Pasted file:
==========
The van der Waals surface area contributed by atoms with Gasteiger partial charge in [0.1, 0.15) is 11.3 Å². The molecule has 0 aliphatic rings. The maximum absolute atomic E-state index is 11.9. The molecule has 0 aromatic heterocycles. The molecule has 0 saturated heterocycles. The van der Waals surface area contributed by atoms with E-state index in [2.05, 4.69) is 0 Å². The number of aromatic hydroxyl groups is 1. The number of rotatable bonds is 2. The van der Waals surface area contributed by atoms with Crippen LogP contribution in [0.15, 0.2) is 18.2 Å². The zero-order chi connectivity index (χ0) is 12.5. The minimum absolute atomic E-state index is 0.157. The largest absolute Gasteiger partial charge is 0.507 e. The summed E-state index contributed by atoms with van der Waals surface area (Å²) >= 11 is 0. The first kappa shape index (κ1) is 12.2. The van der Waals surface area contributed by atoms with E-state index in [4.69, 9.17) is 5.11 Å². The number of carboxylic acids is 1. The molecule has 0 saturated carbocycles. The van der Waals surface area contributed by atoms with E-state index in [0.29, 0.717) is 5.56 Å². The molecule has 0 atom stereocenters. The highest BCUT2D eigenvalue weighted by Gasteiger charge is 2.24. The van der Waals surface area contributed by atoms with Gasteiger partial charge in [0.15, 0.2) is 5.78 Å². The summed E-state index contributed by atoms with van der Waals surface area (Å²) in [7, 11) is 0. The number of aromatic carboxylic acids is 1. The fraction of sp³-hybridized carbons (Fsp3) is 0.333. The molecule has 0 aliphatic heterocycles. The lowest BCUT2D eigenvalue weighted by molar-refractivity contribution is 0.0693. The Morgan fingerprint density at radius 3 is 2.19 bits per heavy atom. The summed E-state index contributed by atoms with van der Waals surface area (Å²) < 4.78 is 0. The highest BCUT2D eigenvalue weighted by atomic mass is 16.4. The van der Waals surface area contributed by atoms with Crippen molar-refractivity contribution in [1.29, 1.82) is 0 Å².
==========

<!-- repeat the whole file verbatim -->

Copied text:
The van der Waals surface area contributed by atoms with Gasteiger partial charge in [0.1, 0.15) is 11.3 Å². The molecule has 0 aliphatic rings. The maximum absolute atomic E-state index is 11.9. The molecule has 0 aromatic heterocycles. The molecule has 0 saturated heterocycles. The van der Waals surface area contributed by atoms with E-state index in [2.05, 4.69) is 0 Å². The number of aromatic hydroxyl groups is 1. The number of rotatable bonds is 2. The van der Waals surface area contributed by atoms with Crippen LogP contribution in [0.15, 0.2) is 18.2 Å². The zero-order chi connectivity index (χ0) is 12.5. The minimum absolute atomic E-state index is 0.157. The largest absolute Gasteiger partial charge is 0.507 e. The summed E-state index contributed by atoms with van der Waals surface area (Å²) >= 11 is 0. The first kappa shape index (κ1) is 12.2. The van der Waals surface area contributed by atoms with E-state index in [4.69, 9.17) is 5.11 Å². The number of carboxylic acids is 1. The molecule has 0 saturated carbocycles. The van der Waals surface area contributed by atoms with E-state index in [0.29, 0.717) is 5.56 Å². The molecule has 0 atom stereocenters. The highest BCUT2D eigenvalue weighted by Gasteiger charge is 2.24. The van der Waals surface area contributed by atoms with Gasteiger partial charge in [0.15, 0.2) is 5.78 Å². The summed E-state index contributed by atoms with van der Waals surface area (Å²) in [7, 11) is 0. The number of aromatic carboxylic acids is 1. The fraction of sp³-hybridized carbons (Fsp3) is 0.333. The molecule has 0 aliphatic heterocycles. The lowest BCUT2D eigenvalue weighted by molar-refractivity contribution is 0.0693. The Morgan fingerprint density at radius 3 is 2.19 bits per heavy atom. The summed E-state index contributed by atoms with van der Waals surface area (Å²) < 4.78 is 0. The highest BCUT2D eigenvalue weighted by atomic mass is 16.4. The van der Waals surface area contributed by atoms with Crippen molar-refractivity contribution in [1.29, 1.82) is 0 Å².